Günter Wächershäuser

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Günter Wächershäuser

Günter Wächtershäuser (* 1938 in Gießen ) is honorary professor for evolutionary biochemistry at the University of Regensburg and a Munich patent attorney . In the early 1980s he developed a theory about the chemical evolution of the first living beings on mineral surfaces, the theory of the iron-sulfur world .


Wächtershäuser studied chemistry from 1958 to 1965 at the University of Marburg , where he received his doctorate in chemistry in 1965. From 1966 he trained as a patent attorney in a German law firm and at Eastman Kodak Co. in the USA, in 1969 he was licensed as a patent attorney in Munich, and in 1970 he founded what is now Wächtershäuser & Hartz. In 1983 he made personal acquaintance with the philosopher Karl Popper , whose recommendation enabled him to be published in specialist journals. In 1988 he published his theory on the origin of life for the first time. The chemist Claudia Huber carried out experiments at the Technical University of Munich to test his theory, also with the microbiologist Karl Stetter he worked together.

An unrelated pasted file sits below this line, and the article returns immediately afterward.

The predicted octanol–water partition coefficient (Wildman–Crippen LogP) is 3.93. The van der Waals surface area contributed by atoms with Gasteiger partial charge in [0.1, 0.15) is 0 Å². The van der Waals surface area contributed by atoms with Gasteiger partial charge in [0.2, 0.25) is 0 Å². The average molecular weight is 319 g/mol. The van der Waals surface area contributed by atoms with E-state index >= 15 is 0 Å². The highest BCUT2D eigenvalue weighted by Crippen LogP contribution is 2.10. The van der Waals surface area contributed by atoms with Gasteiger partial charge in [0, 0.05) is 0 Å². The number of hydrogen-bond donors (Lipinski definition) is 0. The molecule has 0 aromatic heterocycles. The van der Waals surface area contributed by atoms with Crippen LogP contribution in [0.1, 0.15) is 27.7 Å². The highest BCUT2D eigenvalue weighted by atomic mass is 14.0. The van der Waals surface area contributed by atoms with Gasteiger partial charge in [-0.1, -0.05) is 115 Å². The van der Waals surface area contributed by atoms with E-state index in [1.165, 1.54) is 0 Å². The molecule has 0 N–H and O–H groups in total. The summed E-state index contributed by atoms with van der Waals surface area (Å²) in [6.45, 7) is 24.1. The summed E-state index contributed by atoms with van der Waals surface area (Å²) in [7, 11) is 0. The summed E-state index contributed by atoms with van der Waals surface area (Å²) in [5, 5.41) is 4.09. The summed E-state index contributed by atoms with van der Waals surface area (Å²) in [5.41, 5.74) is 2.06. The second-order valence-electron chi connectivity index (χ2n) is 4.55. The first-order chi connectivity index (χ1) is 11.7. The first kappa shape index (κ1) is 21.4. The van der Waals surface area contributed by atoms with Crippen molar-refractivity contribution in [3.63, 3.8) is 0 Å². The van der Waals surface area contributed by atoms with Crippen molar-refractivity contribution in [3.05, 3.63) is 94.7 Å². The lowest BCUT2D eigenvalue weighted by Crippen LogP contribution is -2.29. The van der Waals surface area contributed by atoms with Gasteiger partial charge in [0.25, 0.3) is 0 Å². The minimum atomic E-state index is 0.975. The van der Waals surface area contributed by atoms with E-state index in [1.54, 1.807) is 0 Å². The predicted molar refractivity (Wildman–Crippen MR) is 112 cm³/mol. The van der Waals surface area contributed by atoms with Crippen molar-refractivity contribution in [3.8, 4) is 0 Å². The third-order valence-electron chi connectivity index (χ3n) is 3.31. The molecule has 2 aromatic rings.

Origin of life in the iron-sulfur world

According to Wächershäuser, life on earth originated on the surface of iron - sulfur minerals, i.e. sulphides that are still formed today through geological processes in deep-sea volcanoes, so-called black smokers , and which may have occurred much more frequently in the early days of the earth . The advantage of this concept over other theories is that it can explain how the formation of biomolecules could be linked to a continuously available and reliable energy source. This energy source consists in the reduction of partially oxidized iron-sulfur minerals such as pyrite with hydrogen and provides enough energy for the endergonic synthesis reactions of monomeric building blocks of biomolecules and for their polymerization .


Wächtershäuser received the annual honor of the Bavarian Academy of Sciences in 1993 , an honorary professorship for evolutionary biochemistry from the University of Regensburg in 1994 and the Bonn chemistry prize in 1999 .


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